A quick glance at the Mimikatz code revealed some hints as to which Windows kernel calls Mimikatz uses to make the manipulation. The following calls seem to (potentially) play an important role here:
While researching manipulation of PPL processes, I also noticed the PPLKiller project, which provides a tool for debugging purposes.
The other question we should ask is “Why is Mimikatz able to use mimidrv to patch the LSASS process, since this requires a valid signature that is accepted by Microsoft?” Mimikatz and mimidrv effectively have a corresponding signature.
The initial idea was to use the information acquired above to identify detection options of Windows standard tools such as Windows event/audit logs, Sysmon, etc. To do so, the following possible indicators can be summarized as the basis:
Unfortunately, I was unable to find a satisfactory solution for detecting this process within the time constraints and with Windows standard tools. So far, only one method that can check whether LSASS is still running as PPL, as a side effect, basically a poor man’s solution, has been identified.
PPL protection has the effect that certain information is not returned when process attributes are queried. Protection fields from the EPROCESS structure could not be directly read in the time available, without writing (or reusing) my own code.
However, the following PowerShell project might help here: NTObjectManager from Google Project Zero’s collection of “Sandbox Attack Surface Analysis Tools.” Another Twitter screenshot had provided the corresponding hint.
Get-NTProcess a function of
However, the Protection field could not be read here either, as it appears that permission problems have to be solved first. However, the project offers a wide range of functions that could be helpful for a number of questions.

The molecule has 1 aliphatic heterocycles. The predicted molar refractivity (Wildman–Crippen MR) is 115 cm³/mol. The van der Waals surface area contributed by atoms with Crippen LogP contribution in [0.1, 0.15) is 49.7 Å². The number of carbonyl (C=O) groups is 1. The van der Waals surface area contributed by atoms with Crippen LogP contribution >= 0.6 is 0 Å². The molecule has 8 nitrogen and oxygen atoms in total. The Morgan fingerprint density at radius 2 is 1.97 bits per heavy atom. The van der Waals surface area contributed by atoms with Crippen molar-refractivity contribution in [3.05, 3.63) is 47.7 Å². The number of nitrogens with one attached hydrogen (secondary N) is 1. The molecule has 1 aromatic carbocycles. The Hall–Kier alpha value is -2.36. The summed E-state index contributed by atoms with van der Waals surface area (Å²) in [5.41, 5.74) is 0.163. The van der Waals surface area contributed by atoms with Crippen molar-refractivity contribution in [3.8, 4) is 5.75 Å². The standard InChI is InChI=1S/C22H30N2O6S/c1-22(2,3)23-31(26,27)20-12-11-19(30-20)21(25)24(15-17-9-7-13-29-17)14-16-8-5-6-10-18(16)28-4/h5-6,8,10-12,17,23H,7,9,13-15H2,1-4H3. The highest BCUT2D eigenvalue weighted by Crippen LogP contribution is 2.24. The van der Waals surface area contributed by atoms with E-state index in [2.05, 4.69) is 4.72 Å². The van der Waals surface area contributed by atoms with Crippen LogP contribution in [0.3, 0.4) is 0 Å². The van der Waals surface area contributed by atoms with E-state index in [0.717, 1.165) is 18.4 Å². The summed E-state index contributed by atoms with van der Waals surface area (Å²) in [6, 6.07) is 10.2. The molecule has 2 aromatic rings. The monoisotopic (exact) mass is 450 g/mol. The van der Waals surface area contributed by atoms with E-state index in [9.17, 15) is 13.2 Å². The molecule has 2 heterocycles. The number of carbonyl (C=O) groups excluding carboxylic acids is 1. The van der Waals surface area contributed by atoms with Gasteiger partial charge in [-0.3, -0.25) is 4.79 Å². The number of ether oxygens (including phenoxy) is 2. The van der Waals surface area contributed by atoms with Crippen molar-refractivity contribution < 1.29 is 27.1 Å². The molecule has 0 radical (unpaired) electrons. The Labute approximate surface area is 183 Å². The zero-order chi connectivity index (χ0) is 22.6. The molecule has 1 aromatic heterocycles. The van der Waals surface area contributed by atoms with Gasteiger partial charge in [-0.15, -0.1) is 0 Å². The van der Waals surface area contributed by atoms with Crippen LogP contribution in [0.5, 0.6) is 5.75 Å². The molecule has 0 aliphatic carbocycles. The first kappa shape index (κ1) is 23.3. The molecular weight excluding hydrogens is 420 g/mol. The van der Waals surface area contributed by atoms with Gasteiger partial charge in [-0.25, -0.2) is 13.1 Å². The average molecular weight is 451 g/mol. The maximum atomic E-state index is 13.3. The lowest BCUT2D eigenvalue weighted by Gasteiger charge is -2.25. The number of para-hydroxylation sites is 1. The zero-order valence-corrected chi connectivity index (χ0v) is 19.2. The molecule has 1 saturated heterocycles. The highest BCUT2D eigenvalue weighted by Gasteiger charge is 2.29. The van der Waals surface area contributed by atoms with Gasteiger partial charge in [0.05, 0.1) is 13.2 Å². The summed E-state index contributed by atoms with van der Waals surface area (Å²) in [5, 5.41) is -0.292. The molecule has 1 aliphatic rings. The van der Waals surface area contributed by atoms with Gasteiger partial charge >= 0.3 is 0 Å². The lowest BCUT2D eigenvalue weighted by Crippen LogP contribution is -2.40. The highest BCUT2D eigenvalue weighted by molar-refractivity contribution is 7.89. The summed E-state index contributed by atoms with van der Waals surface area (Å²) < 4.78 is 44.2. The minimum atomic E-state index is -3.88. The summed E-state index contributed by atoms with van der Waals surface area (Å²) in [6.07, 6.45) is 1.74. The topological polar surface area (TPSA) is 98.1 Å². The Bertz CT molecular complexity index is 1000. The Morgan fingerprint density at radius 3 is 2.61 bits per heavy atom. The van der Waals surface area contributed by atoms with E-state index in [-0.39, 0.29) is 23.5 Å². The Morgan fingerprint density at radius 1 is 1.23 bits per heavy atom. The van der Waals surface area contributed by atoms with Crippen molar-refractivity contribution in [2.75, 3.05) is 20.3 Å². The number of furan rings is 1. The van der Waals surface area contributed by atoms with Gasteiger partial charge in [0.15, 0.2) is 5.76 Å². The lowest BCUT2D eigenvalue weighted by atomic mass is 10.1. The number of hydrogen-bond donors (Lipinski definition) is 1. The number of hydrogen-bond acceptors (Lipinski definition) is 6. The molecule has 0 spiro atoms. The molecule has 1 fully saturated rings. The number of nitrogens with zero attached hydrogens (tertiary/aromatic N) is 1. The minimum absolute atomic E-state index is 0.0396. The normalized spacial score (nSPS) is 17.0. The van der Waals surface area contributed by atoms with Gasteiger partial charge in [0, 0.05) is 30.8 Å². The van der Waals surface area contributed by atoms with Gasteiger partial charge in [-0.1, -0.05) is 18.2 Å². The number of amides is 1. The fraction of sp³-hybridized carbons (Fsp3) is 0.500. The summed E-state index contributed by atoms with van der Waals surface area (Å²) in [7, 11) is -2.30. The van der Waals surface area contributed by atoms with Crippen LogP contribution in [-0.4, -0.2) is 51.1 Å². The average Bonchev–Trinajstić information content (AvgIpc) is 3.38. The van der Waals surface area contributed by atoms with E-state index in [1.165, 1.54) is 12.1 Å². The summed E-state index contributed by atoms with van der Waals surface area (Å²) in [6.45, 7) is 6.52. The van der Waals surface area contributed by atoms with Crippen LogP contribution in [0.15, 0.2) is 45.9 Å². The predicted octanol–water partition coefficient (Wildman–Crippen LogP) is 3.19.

If you compare the result of the PowerShell command
Get-Process -name LSASS | Select-Object * before and after the manipulation with Mimikatz, you see that some attributes of the PPL-protected LSASS process are not returned. This could be used as a quick detection option for detecting unprotected processes (such as LSASS after Mimikatz manipulation).
E.g. rows 20, 21, 24, 25, etc., do not show certain information in the result on the left (protected LSASS process), while this information is visible in the result on right (“normal” LSASS process).
As mentioned at the start, it is not clear whether this method is reliable. Of course, directly querying the protection variables would produce a more meaningful result. If anyone has information on how this can be done, we would be grateful if you could let us know.
We were unable to conclusively answer the question as to whether the manipulation of a process’ protection type can be detected using Windows standard tools. Since this issue is already relatively deep in the Microsoft code and takes place partially in Kernel mode, accessing the corresponding information is no trivial matter. Direct access through a distinct code, as with Mimikatz or PPLKiller, is possible, but only if the code has a corresponding signature. Of course, other options for easy detection that have not been identified in this article are absolutely conceivable.
Our experts will get in contact with you!
Our experts will get in contact with you!
Further articles available here